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[ALL RIGHTS RESERVED. J YN AMSANG EIN TAD AU THE ANTIQUARIES' COLUMN. THE FARMERS' REVOLT. THE REBECCA RIOTS. By the Rev. J. Lloyd James (Clwydwenfro). CHAPTER III. ( Continued). On the night already referred to, E. T., the husband having come home, and under the effect of the drink, he was very surly to his wife, who had a young baby. What he did will never be known in this world, but he was not heard saying anything. The mother, who was in bed, got up, and dressed herself, and was heard by her seven years old boy, crying and protest- ing, of which her tipsy husband took no notice. Having dressed herself, she wrapped her baby in a shawl, and was heard going out of the house, crying, and saying, I will leave you now, and never return." No notice was taken of her by her husband. Rer boy, who was in bed in another part of the house, did not know what he ought to do, under the circum- stances, and, having thought the matter over, he got out of bed quietly, not wish- ing to disturb his stepfather, and then went out, seeking his mother, wondering where she intended going. It was a fair, calm, and warm night, with some moon- light, but not: nearly at the full. He has- tened into the field, and over the path to- wards the stile into the high road. There he overtook his mother, who was standing still, and looking into the road. He looked, and could see a large number of strange looking persons, seemingly pro- ceeding in a procession from the direction of LoDgford and Llantyssilio, in the direct- ion of Penblewyn and Narberth. They both looked on, and watched the persons until they had passed up the sloping road as far as the Smithy further on. Then he asked his mother who they were, and what they were doing out so tlate. To which questions she replied that she did not know. It was evident that she was somewhat frightened, and was glad she bad not gone out into the road. They also had seen her and the babe, and her boy holding to her skirt, but said nothing. Now, that they had passed, she noticed her boy, who had followed her, that he had on him only his- night shirt, and had nothing on his feet and legs, although it was midnight, and in the open field. How came you like this, almost naked, my dear boy "? asked the mother. "I wanted to be with you, to take care of you, mother," was the little boy's re- ply. The reply made her smile, and it eomforted her to think of her boy's affect- ionate and sage answer. We will get back into the house, or you may catch a cold," she said, and taking his hand in hers, they both return- ed, and went into the house. She put her boy into his bed, and then went into the room where her husband was. She found him in bed and fast asleep and she had peace and rest for the remainder of the night. They were all right by the morn- ing. During the next day the news came that the previous night's processionists were Rebecca and her daughters, and that they had demolished the Narberth toll-gate in the same manner as they had done others before. Probably, by this time, there are none living who saw Rebecca and her daughters on their midnight expedition but that little boy, who, with his mother and the baby, watched them. That little boy is now alive to tell the tale. The mother, after a short illness, died before that summer was out, and was released from all her troubles and trials. Her husband, E. T., married again, and died in old age, but the one that was then a baby in arms still lives, and is in flourishing circumstances, far away from Horseshoe-dale, but be has no recollections of that night's incidents, of which he was an unconscious witness. CHAPTER IV. It was quite true what the little boy of Horseshoe-dale cottage had been told, on the day after the midnight adventure, that the Narberth toll-gate bad been demolished by Rebecca and her daughters. It took only a short time for those strong and nimble stalwarts of the hills of North Pembrokeshire and West Carmarthenshire to saw the gate's timber and posts into small pieces, so as to be of no further use as impediments to carts, waggons, and horses to fetch lime from Ludchurcb, and culm from Begelly and Merixton-Bottom. The gate-man was furious because of the onslaught on the property he was guardian of and his means of a living but in view of such a multitude of Rebeccaites, and persons of daring, not to be trifled with, he judged it wise to keep quiet and silent. The toll-fees board was also consigned to nonentity but the house had to be left, as there was a crowd of the Narbertbites gathering to witness out of novelty, and might recognise some of the attacking o 0 army. So Rebecca and her sons left off further destruction, and marched away on their return journey, via Plaindealings, Maencoch, Penblewyn, Carnmeini (Car- mine), Longford, Pengraig-hill, Penllwyn- du, Llandiasilio, and Efel-Wen and soon dispersed, satisfied with the success of their night's enterprise. (To be continued.)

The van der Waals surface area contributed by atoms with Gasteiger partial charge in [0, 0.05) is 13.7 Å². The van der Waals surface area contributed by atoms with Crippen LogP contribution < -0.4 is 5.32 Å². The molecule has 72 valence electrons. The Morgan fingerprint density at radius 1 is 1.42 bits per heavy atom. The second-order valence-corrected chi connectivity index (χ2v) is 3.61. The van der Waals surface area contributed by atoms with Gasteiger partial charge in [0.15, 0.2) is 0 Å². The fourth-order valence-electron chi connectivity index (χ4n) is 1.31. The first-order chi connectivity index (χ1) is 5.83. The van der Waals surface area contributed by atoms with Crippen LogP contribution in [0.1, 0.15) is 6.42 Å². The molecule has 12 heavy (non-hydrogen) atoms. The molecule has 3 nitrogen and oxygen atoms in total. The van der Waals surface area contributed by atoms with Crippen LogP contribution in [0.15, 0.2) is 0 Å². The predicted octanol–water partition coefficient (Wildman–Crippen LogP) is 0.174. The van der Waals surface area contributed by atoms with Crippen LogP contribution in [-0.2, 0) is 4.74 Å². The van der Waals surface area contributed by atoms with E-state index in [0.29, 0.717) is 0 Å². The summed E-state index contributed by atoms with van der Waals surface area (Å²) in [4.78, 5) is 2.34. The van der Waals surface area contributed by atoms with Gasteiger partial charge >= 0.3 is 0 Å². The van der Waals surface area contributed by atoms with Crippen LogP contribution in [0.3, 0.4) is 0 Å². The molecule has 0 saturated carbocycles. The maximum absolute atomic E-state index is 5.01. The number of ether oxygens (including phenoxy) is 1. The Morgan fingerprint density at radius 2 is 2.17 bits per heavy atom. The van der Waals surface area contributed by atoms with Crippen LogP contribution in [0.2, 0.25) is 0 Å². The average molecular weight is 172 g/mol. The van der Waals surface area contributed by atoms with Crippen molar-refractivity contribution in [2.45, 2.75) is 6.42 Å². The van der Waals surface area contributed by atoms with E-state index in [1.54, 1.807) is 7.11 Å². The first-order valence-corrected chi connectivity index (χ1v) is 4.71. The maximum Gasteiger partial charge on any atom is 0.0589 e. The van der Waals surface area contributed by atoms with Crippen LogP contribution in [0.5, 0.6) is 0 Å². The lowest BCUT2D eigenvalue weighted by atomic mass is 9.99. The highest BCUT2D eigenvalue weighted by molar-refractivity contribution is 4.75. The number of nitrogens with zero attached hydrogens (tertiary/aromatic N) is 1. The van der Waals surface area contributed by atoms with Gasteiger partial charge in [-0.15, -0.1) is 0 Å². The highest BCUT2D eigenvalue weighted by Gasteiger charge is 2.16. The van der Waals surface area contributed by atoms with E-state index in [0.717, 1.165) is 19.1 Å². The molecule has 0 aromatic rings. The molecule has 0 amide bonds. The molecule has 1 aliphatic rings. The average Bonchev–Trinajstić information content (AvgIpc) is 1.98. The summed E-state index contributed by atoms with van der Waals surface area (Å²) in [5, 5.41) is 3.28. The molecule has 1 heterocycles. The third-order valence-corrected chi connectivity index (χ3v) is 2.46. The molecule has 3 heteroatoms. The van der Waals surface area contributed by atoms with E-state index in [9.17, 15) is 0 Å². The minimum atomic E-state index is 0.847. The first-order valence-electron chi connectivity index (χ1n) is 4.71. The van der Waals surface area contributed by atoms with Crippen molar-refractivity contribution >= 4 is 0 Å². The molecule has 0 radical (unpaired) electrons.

Funeral of Mrs. Justin Evaivs.

+—— The Lady's World.

. Haverfordwest County Court.